Even though Trump had criticized Japan during his campaign for freeloading off America’s military might, more militarization could backfire by convincing Trump that Japan no longer requires U.S. support, Funabashi said. “I think that could induce or tempt the United States to lessen U.S. commitments to Japan’s defense. There has emerged more inward-looking tendencies in the U.S., and now the U.S. is more nakedly exposed to North Korea's [missile] threat.”

– edited from NBC News, September 18, 2017
PeaceMeal, Sept./October 2017

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Japan lower house of parliament OKs expanded military role

TOKYO — Japan’s lower house of parliament on uly 16 approved legislation that would allow an expanded role for the nation’s military in a vote boycotted by the opposition. The vote came one day after Prime Minster Shinzo Abe’s ruling bloc forced the bills through a committee despite intensifying protests.

Opposition lawmakers walked out after their party leaders made final speeches against the bills. Only members of the Japan Restoration Party voted for their counterproposal and against the ruling party legislation.

Abe wants to strengthen the military’s role to counter China’s growing presence in the region and contribute more to international peacekeeping efforts. The legislation was crafted after his Cabinet last year adopted a new interpretation of Japan’s pacifist constitution, which was drafted by the United States and has been in place since a year after the end of World War II.

Opponents, including lawmakers, legal experts and academics, counter that the new interpretation is unconstitutional. Polls show that about 80 percent of Japanese find the bills hard to swallow, and the majority of them say they think the legislation is unconstitutional.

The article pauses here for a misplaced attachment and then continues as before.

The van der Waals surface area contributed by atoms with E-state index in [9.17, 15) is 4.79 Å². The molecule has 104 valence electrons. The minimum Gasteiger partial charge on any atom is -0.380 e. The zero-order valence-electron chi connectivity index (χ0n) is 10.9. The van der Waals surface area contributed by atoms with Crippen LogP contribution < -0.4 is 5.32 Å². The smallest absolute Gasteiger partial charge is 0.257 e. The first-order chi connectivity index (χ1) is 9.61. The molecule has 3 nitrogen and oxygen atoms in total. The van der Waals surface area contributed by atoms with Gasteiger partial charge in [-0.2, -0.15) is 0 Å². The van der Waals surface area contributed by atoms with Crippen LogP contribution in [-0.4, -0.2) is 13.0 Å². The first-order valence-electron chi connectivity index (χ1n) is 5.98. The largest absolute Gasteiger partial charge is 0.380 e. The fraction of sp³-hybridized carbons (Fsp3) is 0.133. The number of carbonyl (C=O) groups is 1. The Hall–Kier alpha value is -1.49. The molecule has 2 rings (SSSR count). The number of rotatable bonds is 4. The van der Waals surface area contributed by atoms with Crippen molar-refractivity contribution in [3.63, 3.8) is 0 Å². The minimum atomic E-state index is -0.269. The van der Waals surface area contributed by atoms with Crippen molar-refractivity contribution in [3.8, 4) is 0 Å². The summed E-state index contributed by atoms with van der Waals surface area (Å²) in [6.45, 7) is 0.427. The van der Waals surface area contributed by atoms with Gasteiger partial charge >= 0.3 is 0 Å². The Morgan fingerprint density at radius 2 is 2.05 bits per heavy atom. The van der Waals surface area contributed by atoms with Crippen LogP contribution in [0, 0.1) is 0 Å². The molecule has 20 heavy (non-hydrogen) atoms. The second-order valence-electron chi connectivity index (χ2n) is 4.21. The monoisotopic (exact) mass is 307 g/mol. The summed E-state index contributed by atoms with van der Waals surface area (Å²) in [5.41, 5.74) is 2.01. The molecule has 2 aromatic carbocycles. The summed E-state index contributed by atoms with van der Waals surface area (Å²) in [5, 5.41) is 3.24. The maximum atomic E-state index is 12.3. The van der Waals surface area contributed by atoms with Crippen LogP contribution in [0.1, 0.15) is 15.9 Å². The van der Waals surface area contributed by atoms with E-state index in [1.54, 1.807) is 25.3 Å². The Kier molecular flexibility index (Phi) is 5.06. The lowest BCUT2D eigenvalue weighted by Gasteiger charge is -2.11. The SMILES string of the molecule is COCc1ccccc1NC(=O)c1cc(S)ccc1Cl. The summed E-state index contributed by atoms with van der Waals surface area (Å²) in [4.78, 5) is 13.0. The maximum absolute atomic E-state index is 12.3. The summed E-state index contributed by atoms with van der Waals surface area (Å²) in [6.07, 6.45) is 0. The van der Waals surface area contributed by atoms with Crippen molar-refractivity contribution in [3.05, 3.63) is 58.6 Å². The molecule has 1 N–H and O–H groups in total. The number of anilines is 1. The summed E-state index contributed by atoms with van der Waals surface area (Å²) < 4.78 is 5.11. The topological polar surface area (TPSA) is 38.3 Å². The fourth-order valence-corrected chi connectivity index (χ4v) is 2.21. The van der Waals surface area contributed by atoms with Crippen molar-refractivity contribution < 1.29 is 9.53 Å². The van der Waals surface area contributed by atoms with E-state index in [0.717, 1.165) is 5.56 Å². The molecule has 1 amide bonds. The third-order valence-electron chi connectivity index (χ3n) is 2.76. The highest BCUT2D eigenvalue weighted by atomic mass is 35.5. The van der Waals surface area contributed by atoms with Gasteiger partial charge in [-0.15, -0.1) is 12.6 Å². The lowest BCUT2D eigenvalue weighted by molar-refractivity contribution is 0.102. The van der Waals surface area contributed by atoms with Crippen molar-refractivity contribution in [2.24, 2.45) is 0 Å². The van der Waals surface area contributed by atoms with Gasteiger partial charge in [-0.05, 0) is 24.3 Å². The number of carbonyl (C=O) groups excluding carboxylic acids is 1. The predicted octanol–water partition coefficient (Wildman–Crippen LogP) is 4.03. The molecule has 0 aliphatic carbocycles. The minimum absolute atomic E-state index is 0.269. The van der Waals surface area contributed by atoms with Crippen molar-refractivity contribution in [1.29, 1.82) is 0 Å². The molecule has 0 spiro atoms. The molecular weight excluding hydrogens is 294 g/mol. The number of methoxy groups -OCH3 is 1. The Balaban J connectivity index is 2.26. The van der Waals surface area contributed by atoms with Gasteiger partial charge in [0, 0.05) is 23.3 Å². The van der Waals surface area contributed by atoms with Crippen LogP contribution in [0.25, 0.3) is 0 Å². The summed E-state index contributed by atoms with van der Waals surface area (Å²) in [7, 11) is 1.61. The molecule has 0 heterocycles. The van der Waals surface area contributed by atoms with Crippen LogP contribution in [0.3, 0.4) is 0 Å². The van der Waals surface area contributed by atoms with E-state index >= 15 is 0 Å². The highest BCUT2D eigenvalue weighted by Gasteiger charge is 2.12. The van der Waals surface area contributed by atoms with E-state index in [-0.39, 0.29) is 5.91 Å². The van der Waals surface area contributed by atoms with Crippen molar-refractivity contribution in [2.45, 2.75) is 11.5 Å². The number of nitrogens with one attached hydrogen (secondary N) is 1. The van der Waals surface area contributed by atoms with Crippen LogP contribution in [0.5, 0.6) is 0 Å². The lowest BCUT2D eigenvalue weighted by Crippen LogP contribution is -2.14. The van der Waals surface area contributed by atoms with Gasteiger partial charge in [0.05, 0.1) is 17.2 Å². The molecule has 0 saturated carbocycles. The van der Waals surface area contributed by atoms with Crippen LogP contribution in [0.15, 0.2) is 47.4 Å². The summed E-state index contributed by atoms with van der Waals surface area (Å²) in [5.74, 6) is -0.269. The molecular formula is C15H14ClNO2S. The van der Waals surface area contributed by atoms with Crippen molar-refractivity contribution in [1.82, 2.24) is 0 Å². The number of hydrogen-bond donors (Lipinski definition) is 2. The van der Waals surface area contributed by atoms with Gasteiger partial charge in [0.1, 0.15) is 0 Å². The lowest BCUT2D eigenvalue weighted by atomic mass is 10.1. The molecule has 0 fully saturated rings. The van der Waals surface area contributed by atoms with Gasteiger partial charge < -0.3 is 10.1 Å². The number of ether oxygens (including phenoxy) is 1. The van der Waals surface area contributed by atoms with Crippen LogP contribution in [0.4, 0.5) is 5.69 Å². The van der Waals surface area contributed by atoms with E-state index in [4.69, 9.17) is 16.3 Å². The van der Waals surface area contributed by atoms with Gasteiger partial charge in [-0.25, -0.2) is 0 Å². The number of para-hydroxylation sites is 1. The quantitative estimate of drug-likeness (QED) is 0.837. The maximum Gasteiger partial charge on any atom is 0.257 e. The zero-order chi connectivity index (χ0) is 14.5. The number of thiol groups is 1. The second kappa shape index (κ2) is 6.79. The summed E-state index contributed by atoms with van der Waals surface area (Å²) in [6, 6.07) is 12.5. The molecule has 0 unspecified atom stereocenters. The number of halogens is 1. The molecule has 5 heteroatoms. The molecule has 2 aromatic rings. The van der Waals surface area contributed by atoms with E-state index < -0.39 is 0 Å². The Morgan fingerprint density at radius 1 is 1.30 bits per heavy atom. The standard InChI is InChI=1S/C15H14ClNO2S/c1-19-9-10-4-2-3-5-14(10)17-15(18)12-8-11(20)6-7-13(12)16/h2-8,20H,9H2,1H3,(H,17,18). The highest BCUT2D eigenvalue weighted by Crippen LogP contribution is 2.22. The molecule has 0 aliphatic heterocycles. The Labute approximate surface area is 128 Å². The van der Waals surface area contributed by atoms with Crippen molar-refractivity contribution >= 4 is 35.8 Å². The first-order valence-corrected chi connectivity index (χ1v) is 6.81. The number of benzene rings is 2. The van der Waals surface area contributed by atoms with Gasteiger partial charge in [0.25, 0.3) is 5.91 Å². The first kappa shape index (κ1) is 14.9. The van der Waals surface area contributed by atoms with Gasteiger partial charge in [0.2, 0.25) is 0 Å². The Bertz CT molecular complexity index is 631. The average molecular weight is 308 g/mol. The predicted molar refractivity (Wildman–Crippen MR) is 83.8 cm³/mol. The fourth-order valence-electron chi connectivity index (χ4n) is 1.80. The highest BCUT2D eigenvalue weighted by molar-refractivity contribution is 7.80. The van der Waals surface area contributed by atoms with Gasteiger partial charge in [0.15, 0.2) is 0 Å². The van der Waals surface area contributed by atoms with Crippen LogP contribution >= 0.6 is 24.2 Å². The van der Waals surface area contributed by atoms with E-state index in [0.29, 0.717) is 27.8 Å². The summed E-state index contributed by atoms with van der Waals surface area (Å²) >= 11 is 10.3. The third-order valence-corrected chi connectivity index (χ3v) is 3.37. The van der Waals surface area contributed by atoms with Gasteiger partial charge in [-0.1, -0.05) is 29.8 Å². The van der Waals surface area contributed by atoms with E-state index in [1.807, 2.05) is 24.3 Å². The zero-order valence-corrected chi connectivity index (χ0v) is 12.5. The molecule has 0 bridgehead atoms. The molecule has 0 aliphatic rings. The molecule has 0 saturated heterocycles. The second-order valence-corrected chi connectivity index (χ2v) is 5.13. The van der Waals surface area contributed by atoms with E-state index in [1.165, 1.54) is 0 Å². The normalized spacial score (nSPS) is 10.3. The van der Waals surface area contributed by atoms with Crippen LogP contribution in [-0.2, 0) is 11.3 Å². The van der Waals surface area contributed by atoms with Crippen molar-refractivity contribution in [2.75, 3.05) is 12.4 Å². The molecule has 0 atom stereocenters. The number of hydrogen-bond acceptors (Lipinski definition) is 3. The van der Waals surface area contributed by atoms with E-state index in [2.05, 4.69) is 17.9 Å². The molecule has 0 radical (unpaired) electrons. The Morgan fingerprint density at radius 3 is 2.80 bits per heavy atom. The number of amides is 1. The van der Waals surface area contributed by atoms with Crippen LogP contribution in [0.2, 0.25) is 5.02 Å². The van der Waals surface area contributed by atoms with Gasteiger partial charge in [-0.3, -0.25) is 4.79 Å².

The legislation moved to the upper chamber of parliament for further debate and a vote within 60 days. If the upper house votes down the legislation or fails to vote within 60 days, it will be sent back to the lower house for a final say.

However, the lower house’s approval virtually guarantees enactment of the legislation into law because its more powerful decision overrides the upper chambers vote.

– edited from The Associated Press, July 16, 2015
PeaceMeal, July/August 2015

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Japan to confront decades-old secret nuke pact with U.S.

A decades-old secret pact between Tokyo and Washington that allowed U.S. ships and aircraft to carry nuclear weapons on stopovers in Japan is the subject of an investigation by Japan’s new government. Foreign Minister Katsuya Okada said that the findings of the investigation will be announced in January. “We’ll be unburdening ourselves of the insistence of past governments that a secret agreement did not exist,” Okada said in a speech November 21. The pact violates a Japanese law that prohibits nuclear weapons from being made, possessed or stored on its territory. Existence of the 1960s-era agreement has been generally known for years because of declassified U.S. government documents, but the Japan government’s insistence on an official investigation has placed new strain on U.S.-Japanese relations.

The traditionally close U.S.-Japan alliance has been knocked off balance in recent months by new Prime Minister Yukio Hatoyama’s insistence that Japan be more assertive in controlling the heavy footprint of U.S. military forces on its soil. The U.S. government is treaty-bound to defend Japan in case of attack, and it has about 36,000 military personnel based there.

During President Obama’s recent visit to Japan, he and Hatoyama agreed to create a bilateral working group of high-level officials to resolve a dispute over location of the U.S. Marine air station o

n Okinawa. Noise and pollution from the base annoys local residents. But the leaders have since disagreed over the working group’s purpose. Obama says it should focus only on implementing a three-year-old agreement to allow the air station to be relocated on Okinawa. Hatoyama  has  said  he  wants  the  air  station  moved off Okinawa or outside Japan.

The dispute over the air station has become a highly publicized symbol of Japan’s new forcefulness in negotiations with its most important ally. It is also an early political test of the leadership ability of Hatoyama and his Democratic Party of Japan (DPJ), which won a crushing victory in recent lower-house parliamentary elections and is preparing for another election in the upper house next summer.